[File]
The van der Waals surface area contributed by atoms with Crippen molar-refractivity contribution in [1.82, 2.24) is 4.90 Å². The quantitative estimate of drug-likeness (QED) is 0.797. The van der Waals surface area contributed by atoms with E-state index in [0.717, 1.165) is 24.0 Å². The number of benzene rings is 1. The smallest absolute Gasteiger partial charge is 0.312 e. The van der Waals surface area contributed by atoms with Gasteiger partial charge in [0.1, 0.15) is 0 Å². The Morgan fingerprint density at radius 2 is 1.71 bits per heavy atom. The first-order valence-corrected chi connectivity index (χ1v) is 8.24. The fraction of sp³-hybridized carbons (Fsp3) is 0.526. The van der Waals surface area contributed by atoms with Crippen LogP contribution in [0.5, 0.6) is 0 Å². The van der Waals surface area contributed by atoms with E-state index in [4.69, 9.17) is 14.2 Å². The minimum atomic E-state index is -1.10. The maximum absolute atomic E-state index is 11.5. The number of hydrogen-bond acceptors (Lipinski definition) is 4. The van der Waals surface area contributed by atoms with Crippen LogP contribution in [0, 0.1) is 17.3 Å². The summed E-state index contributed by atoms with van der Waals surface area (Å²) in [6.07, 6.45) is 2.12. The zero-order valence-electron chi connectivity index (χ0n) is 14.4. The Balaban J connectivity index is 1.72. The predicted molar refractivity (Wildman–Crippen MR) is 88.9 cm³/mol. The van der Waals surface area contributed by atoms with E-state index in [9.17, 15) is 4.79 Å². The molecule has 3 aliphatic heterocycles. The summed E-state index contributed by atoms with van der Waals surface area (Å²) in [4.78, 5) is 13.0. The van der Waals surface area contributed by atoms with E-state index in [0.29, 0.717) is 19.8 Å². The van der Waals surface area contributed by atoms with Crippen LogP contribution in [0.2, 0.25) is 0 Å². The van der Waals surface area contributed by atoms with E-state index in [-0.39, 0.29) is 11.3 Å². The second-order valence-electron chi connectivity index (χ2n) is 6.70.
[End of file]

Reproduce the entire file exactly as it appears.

The van der Waals surface area contributed by atoms with Crippen molar-refractivity contribution in [1.82, 2.24) is 4.90 Å². The quantitative estimate of drug-likeness (QED) is 0.797. The van der Waals surface area contributed by atoms with E-state index in [0.717, 1.165) is 24.0 Å². The number of benzene rings is 1. The smallest absolute Gasteiger partial charge is 0.312 e. The van der Waals surface area contributed by atoms with Gasteiger partial charge in [0.1, 0.15) is 0 Å². The Morgan fingerprint density at radius 2 is 1.71 bits per heavy atom. The first-order valence-corrected chi connectivity index (χ1v) is 8.24. The fraction of sp³-hybridized carbons (Fsp3) is 0.526. The van der Waals surface area contributed by atoms with Crippen LogP contribution in [0.5, 0.6) is 0 Å². The van der Waals surface area contributed by atoms with E-state index in [4.69, 9.17) is 14.2 Å². The minimum atomic E-state index is -1.10. The maximum absolute atomic E-state index is 11.5. The number of hydrogen-bond acceptors (Lipinski definition) is 4. The van der Waals surface area contributed by atoms with Crippen LogP contribution in [0, 0.1) is 17.3 Å². The summed E-state index contributed by atoms with van der Waals surface area (Å²) in [6.07, 6.45) is 2.12. The zero-order valence-electron chi connectivity index (χ0n) is 14.4. The Balaban J connectivity index is 1.72. The predicted molar refractivity (Wildman–Crippen MR) is 88.9 cm³/mol. The van der Waals surface area contributed by atoms with E-state index in [9.17, 15) is 4.79 Å². The molecule has 3 aliphatic heterocycles. The summed E-state index contributed by atoms with van der Waals surface area (Å²) in [4.78, 5) is 13.0. The van der Waals surface area contributed by atoms with E-state index in [0.29, 0.717) is 19.8 Å². The van der Waals surface area contributed by atoms with Crippen LogP contribution in [0.2, 0.25) is 0 Å². The van der Waals surface area contributed by atoms with E-state index in [-0.39, 0.29) is 11.3 Å². The second-order valence-electron chi connectivity index (χ2n) is 6.70.